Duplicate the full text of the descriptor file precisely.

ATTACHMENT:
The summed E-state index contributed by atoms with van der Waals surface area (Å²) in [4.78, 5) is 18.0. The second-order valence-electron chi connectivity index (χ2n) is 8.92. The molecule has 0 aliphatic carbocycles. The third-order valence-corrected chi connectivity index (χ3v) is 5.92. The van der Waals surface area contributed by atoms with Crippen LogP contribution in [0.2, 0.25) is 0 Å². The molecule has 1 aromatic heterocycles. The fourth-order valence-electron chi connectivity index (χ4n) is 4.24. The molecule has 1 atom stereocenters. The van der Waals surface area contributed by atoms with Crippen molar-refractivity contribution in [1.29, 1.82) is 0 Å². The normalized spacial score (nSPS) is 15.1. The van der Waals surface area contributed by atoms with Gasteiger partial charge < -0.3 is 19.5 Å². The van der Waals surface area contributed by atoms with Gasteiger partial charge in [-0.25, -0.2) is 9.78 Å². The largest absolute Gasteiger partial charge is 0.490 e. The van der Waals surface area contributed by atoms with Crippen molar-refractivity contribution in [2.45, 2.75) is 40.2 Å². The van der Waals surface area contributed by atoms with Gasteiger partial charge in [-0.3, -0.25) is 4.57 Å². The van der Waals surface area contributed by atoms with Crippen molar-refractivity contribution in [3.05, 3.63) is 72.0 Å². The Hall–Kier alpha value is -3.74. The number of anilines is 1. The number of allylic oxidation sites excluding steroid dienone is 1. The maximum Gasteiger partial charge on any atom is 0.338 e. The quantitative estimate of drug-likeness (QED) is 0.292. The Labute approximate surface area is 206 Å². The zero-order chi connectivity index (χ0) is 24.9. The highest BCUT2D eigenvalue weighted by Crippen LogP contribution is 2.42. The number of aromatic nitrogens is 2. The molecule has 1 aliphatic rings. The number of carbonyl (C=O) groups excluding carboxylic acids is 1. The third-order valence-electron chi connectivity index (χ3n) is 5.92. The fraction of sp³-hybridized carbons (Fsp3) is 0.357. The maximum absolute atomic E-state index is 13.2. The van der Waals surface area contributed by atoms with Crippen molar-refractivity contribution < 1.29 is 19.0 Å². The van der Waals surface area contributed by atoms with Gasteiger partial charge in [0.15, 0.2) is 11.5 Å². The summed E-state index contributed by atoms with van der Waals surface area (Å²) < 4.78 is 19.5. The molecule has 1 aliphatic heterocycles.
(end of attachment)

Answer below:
The summed E-state index contributed by atoms with van der Waals surface area (Å²) in [4.78, 5) is 18.0. The second-order valence-electron chi connectivity index (χ2n) is 8.92. The molecule has 0 aliphatic carbocycles. The third-order valence-corrected chi connectivity index (χ3v) is 5.92. The van der Waals surface area contributed by atoms with Crippen LogP contribution in [0.2, 0.25) is 0 Å². The molecule has 1 aromatic heterocycles. The fourth-order valence-electron chi connectivity index (χ4n) is 4.24. The molecule has 1 atom stereocenters. The van der Waals surface area contributed by atoms with Crippen molar-refractivity contribution in [1.29, 1.82) is 0 Å². The normalized spacial score (nSPS) is 15.1. The van der Waals surface area contributed by atoms with Gasteiger partial charge < -0.3 is 19.5 Å². The van der Waals surface area contributed by atoms with Gasteiger partial charge in [-0.25, -0.2) is 9.78 Å². The largest absolute Gasteiger partial charge is 0.490 e. The van der Waals surface area contributed by atoms with Crippen molar-refractivity contribution in [2.45, 2.75) is 40.2 Å². The van der Waals surface area contributed by atoms with Gasteiger partial charge in [-0.3, -0.25) is 4.57 Å². The van der Waals surface area contributed by atoms with Crippen molar-refractivity contribution in [3.05, 3.63) is 72.0 Å². The Hall–Kier alpha value is -3.74. The number of anilines is 1. The number of allylic oxidation sites excluding steroid dienone is 1. The maximum Gasteiger partial charge on any atom is 0.338 e. The quantitative estimate of drug-likeness (QED) is 0.292. The Labute approximate surface area is 206 Å². The zero-order chi connectivity index (χ0) is 24.9. The highest BCUT2D eigenvalue weighted by Crippen LogP contribution is 2.42. The number of aromatic nitrogens is 2. The molecule has 1 aliphatic rings. The number of carbonyl (C=O) groups excluding carboxylic acids is 1. The third-order valence-electron chi connectivity index (χ3n) is 5.92. The fraction of sp³-hybridized carbons (Fsp3) is 0.357. The maximum absolute atomic E-state index is 13.2. The van der Waals surface area contributed by atoms with Crippen molar-refractivity contribution < 1.29 is 19.0 Å². The van der Waals surface area contributed by atoms with Gasteiger partial charge in [0.15, 0.2) is 11.5 Å². The summed E-state index contributed by atoms with van der Waals surface area (Å²) < 4.78 is 19.5. The molecule has 1 aliphatic heterocycles.